Middle class parents tend to follow this dictate as they are always interested in doing whatever upper class people do.

Lower class people yell. They also (often) beat their kids. And for those who consider this normal, it is not damaging. Studies have been done on this. I am not advocating beating children, but it is important to know that abuse is a judgement word, an interpretation. Many people believe they have been abused when people yell at them, other people just think this is normal human behavior and really don't worry about it so much. Same with hitting.

The never-yelling families tend to be not only upper and middle class, but also from WASP backgrounds. WASPs were the original never-yellers, and considered themselves superior to the nasty ethnic folks who yelled all the time.

To be anti-yelling is to be racist! Just kidding.

I took care of a lot of upper class children who basically melted down if anyone ever yelled, who literally couldn't handle someone yelling, who had no idea what to do if a fight broke out, etc. I don't think it is helpful for children to be raised to be this helpless. But then, I was raised lower class and that is a rather lower class position. (Lower class parents want their children to be "tough." Though I am not raising Anders to be "tough" around yelling-people, but rather, to feel competent at connecting with them.)

As adults, I see the children from the yelling-is-bad families blanketly write people off for the rest of time if they ever have an emotional outburst. These adults don't realize that this may be class prejudice and/or racism. That person who yells may have no idea that yelling is as inappropriate as you think it is.

Yelling is just one form of "losing it". Everyone "loses it" at some point in their lives, and most will "lose it" fairly often. The experience of being overcome with unmet needs--this is a common human experience. I watch newborn babies get overwhelmed and lose it. Young children do the same. Adults are no different. As adults, we might know how to "put off" our emotional release until we are home alone, but we all "lose it." It is not weird. It is not something that only happens to bad people. It is not even a rare occurrence. I do not think parents do their children a service by failing to introduce them to and teach them about this aspect of reality.

"Losing it" will never be socialized away. So what is a good way to lose it?

I would rather Anders yell, so that I can know there is a problem, listen, and help, than secretly stuff his face with a pint of ice cream.

As a parent, what if losing it in front of your kids is... wonderful? They are going to lose their shit. They probably do often. How you respond to them when they lose it, is exactly how you should teach them to respond to you when you lose it.

How you lose it is the model for how they will lose it when they get older. If you "lose it" into a bottle of wine or a video game ... that is actually more disconnecting than yelling. At least the yeller wants to talk to you.

In my personal experience, the NVC (listening to the yeller) response is actually far more effective than shaming them. It is the proper response to children who are flipping out ... and adults. No contradiction.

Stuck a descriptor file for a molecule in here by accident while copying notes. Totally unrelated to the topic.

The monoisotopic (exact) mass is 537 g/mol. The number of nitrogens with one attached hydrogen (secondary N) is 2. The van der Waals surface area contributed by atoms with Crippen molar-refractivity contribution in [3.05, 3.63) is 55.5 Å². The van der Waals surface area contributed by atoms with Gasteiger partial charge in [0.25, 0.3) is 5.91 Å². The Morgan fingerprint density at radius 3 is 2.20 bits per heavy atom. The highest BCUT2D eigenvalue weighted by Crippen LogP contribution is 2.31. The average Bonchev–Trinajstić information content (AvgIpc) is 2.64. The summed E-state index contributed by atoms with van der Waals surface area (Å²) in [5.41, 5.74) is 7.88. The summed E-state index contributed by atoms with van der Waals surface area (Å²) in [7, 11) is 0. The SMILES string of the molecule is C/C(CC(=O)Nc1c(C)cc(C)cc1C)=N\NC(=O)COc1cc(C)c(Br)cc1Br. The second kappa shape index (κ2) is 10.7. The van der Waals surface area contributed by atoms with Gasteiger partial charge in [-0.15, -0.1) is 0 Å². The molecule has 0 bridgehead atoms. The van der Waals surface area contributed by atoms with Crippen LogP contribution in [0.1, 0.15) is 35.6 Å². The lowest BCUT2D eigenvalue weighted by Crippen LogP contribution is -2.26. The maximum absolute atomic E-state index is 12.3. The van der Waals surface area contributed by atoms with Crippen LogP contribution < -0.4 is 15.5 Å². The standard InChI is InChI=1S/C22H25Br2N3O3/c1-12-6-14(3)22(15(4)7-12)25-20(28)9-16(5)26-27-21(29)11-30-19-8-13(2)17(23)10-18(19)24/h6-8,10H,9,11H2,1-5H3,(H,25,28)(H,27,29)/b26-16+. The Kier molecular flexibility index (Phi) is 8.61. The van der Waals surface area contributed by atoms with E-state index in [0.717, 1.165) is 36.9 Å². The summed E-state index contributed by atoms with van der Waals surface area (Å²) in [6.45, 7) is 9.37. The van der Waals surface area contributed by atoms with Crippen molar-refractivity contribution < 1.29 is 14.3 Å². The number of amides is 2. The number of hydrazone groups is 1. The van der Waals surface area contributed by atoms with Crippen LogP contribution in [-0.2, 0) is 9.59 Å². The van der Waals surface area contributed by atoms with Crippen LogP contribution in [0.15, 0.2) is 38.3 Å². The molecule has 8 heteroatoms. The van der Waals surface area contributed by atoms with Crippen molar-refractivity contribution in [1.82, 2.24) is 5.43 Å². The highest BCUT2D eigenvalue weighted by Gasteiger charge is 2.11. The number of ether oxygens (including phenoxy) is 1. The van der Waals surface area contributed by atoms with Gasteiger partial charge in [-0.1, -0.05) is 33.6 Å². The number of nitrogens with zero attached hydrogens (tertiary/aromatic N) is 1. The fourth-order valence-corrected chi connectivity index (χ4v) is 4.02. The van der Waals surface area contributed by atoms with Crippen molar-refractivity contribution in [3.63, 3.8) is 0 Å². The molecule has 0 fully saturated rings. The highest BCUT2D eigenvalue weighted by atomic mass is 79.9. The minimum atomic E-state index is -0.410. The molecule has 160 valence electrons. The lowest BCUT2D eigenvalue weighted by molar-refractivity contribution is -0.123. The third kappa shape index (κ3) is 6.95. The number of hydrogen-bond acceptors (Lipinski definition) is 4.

I have read that anger is a mask for tears. People yelling actually need to cry. But they don't want to appear weak or admit their powerlessness or they "don't cry" so they yell instead. Maybe if crying were more socially acceptable, there would be less yelling?

I remember in Marshall Rosenberg's book Non Violent Communication, he yelled at his kids about his needs, "I am feeling overwhelmed! I see mess and I want to see clean! I am so tired I can barely deal!" or something along those lines. I remember thinking, "If one is going to yell, that is how to do it properly."

So... I am leaning on the side of being yelling-accepting. But more research is required.

And to be clear: I don't think parents should start yelling at their kids all the time; I just don't think it's abuse. I don't think it's a tragedy. I don't think it damages children for life. I think the parent who yelled should tell her child she was feeling overwhelmed and could really use a hug.

But, many people wrote to me after I published this piece, there are yellers who seem to be yelling for power and control of the other person rather than from emotional upset. There are people who seem to be yelling to harm others! What about them?

That's exactly what NVC teaches – boundaries. We can listen to and empathize with a yeller without being controlled by him/her. When someone is yelling, it is never about you. It is always about them, etc. Yelling has no power over you, if you don't give it power over you.

I think that most of the time, the person who sees the yeller as wanting to control them is misreading the situation. If Anders wants me to buy him a toy, and I say, "No," he may be upset and yell. If I listen, empathize, mirror, and hug him, he usually is totally fine with not having the toy. It may have appeared as if he was yelling to manipulate me into buying him the toy, but what he was really needing was empathy.

Really.

I have seen this work with myself as well. I can be very upset about something that my husband did or didn't do, and after he listens to me and empathizes with me, he doesn't need to DO anything else. The empathy, the listening, that was what I needed. It's quite incredible to experience and quite beautiful. I absolutely love what NVC has taught us!